District of Columbia v. Heller, 554 U. S. 570 (2008)
Everytown for Gun Safety. Online Gun Sales. (n.d.). Retrieved from https://everytownresearch.org/issue/online-gun-sales/
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Hauser, C. (2017, November 04). Gun death rate rose again in 2016, C.D.C. says. The New York Times. Retrieved from https://www.nytimes.com/2017/11/04/us/gun-death-rates.html
Haynes v. United States, 390 U. S. 85 (1968)
McDonald v. Chicago, 561 U. S. 742 (2010)
Oldham, A. (2016, January 01). 2015: The year of mass shootings. Retrieved from https://www.pbs.org/newshour/nation/2015-the-year-of-mass-shootings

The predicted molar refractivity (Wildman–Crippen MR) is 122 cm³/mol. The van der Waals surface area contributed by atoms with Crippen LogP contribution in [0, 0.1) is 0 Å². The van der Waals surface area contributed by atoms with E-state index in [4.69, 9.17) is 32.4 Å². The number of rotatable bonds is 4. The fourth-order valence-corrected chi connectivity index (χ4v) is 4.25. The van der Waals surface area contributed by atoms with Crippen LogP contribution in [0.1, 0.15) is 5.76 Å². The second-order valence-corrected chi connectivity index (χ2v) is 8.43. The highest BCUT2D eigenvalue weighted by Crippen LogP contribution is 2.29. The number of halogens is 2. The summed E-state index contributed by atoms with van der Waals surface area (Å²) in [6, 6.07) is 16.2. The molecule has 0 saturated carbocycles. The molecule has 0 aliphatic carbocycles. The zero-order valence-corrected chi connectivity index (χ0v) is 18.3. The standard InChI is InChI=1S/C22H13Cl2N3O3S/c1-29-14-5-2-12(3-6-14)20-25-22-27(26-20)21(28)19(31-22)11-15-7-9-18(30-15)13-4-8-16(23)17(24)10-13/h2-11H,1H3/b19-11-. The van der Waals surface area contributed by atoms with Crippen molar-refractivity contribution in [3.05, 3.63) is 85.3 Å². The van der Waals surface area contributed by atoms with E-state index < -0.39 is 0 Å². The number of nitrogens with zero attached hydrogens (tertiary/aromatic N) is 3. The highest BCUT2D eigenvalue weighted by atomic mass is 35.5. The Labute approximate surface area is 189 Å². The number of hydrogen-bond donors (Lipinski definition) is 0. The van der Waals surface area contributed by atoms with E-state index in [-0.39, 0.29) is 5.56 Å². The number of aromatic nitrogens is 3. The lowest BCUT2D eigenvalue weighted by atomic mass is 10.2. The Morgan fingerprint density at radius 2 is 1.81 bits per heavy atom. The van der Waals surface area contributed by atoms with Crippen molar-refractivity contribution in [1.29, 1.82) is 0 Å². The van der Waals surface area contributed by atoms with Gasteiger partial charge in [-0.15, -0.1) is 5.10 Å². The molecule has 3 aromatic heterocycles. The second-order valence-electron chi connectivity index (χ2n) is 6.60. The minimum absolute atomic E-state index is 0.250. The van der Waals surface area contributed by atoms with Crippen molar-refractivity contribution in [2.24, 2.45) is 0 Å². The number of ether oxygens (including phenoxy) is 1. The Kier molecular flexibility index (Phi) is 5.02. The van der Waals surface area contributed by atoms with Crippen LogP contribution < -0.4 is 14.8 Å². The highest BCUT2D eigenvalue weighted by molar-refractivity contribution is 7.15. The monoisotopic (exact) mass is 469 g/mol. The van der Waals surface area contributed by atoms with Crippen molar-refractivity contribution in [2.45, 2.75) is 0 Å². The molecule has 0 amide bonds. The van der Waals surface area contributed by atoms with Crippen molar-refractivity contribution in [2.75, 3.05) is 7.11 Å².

United States v. Miller, 307 U. S. 174 (1939)
United States v. Miller. (n.d.). Retrieved from https://www.law.cornell.edu/supremecourt/text/307/174
U.S. Department of Justice, Federal Bureau of Investigation, Criminal Justice Information Services Division. (2016). Crime in the United States 2016. Retrieved from https://ucr.fbi.gov/crime-in-the-u.s/2016/crime-in-the-u.s.-2016/tables/expanded-homicide-data-table-4.xls
Library of Congress. United States: Gun ownership and the Supreme Court. (2012, May 10). Retrieved from https://www.loc.gov/law/help/second-amendment.php
Voisine v. United States, 579 U. S. ___ (2016)